byte[] key = Convert.FromBase64String(AccountKey);
                var creds = new StorageCredentialsAccountAndKey(AccountName, key);
                baseUri = string.Format(“http://{0}.blob.core.windows.net“, AccountName);
                blobStorage = new CloudBlobClient(baseUri, creds);
            }

            CloudBlobContainer blobContainer = blobStorage.GetContainerReference(ContainerName);
            bool didNotExistCreated = blobContainer.CreateIfNotExist();

            var perms = new BlobContainerPermissions
            {
                PublicAccess = BlobContainerPublicAccessType.Container // Blob (see files if you know the name) or Container (enumerate like a directory)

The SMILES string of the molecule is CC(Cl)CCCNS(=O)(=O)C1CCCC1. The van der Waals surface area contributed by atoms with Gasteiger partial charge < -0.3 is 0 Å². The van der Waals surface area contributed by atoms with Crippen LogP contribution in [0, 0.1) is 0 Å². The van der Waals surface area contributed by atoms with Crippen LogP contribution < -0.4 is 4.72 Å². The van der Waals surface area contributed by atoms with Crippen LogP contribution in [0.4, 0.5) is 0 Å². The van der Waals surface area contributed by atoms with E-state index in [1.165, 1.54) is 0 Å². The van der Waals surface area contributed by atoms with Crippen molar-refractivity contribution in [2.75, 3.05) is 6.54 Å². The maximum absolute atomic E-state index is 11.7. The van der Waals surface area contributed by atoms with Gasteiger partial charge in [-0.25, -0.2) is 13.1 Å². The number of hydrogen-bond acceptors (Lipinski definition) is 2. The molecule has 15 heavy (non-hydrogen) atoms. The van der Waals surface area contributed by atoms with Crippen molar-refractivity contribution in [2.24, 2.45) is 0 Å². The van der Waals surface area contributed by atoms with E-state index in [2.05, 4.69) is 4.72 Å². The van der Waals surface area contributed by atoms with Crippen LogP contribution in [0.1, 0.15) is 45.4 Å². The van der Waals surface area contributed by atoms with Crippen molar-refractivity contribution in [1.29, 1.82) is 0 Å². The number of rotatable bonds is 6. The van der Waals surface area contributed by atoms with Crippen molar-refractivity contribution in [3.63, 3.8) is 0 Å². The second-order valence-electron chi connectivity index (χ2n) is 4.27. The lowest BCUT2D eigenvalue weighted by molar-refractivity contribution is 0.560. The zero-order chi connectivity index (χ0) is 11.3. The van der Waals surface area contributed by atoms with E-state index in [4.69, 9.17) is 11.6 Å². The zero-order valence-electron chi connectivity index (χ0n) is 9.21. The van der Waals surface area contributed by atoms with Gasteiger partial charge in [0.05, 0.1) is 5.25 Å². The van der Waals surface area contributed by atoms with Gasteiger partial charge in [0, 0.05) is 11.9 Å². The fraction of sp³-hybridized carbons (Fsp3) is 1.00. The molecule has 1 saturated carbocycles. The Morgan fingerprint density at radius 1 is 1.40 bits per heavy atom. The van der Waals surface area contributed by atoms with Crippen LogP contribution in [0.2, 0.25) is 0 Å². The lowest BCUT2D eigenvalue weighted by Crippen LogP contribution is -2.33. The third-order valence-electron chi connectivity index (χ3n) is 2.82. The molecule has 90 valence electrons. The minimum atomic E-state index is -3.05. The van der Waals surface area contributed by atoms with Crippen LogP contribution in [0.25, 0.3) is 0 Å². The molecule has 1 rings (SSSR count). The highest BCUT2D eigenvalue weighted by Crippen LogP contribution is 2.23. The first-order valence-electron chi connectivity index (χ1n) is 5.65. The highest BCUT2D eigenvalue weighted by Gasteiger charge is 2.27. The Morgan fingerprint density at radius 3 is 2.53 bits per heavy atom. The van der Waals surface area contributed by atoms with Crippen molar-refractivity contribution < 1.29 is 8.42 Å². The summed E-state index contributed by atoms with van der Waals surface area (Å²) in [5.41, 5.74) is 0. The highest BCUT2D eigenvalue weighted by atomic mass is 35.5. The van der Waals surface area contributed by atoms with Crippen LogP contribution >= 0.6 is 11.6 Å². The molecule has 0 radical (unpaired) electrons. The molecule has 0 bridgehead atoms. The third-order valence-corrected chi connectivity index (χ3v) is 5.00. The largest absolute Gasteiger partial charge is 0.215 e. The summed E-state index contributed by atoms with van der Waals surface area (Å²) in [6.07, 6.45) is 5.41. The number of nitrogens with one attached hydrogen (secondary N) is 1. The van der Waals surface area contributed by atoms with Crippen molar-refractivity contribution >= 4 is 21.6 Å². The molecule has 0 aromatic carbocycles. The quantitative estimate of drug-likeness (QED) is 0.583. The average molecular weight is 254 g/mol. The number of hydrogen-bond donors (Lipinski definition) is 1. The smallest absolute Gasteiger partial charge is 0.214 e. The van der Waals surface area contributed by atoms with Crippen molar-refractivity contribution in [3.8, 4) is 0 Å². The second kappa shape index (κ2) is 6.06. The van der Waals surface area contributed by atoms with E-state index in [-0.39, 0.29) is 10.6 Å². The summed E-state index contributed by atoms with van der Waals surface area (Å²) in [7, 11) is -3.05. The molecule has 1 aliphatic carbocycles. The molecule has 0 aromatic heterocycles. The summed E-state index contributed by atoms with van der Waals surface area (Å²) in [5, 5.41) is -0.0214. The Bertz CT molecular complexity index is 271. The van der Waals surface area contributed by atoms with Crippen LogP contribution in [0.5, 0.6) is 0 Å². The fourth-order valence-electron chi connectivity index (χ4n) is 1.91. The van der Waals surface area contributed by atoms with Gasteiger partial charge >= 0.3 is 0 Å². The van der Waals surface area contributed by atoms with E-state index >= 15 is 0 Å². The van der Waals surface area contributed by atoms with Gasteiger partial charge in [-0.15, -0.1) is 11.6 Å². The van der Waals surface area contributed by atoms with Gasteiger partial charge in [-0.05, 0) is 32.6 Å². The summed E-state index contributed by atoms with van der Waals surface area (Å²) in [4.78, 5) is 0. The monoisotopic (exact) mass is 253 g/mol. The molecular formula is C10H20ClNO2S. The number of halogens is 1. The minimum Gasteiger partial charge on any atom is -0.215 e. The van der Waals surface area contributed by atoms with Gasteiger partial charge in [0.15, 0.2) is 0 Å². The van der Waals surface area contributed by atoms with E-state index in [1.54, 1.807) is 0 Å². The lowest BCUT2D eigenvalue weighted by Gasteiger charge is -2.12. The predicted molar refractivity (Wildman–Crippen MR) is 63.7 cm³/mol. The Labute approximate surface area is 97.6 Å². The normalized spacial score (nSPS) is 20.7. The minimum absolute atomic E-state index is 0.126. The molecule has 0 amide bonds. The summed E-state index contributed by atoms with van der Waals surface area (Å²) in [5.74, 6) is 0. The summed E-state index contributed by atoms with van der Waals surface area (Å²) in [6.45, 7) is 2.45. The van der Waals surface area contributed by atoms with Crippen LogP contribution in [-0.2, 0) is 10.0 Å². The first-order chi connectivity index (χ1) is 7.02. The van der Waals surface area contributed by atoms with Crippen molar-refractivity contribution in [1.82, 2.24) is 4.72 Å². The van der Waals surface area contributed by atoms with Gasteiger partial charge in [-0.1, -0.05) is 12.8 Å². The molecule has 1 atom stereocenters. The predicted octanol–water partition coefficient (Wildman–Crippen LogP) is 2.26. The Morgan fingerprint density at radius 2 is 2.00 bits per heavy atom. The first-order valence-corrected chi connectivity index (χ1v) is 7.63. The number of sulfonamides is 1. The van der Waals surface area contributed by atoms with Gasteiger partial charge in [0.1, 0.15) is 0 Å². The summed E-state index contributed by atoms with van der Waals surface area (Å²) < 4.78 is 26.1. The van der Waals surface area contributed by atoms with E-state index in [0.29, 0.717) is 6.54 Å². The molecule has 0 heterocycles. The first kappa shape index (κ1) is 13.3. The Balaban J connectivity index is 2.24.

};
            blobContainer.SetPermissions(perms); // This line makes the blob public so it is available from a web browser (no magic needed to read it)

            var fi = new FileInfo(snippetFilePath);
            string blobUriPath = fi.Name; // could also use paths, as in: “images/” + fileInfo.Name;
            CloudBlob blob = blobContainer.GetBlobReference(blobUriPath);
            blob.UploadFile(fi.FullName); // REST call under the hood; use tool like Fiddler to see generated http traffic (http://fiddler2.com)

            blob.Properties.ContentType = MimeTypeName; // IMPORTANT: Mime Type here needs to match type of the uploaded file
                                                        // e.g., *.png <=> image/png, *.wmv <=> video/x-ms-wmv (http://en.wikipedia.org/wiki/Internet_media_type)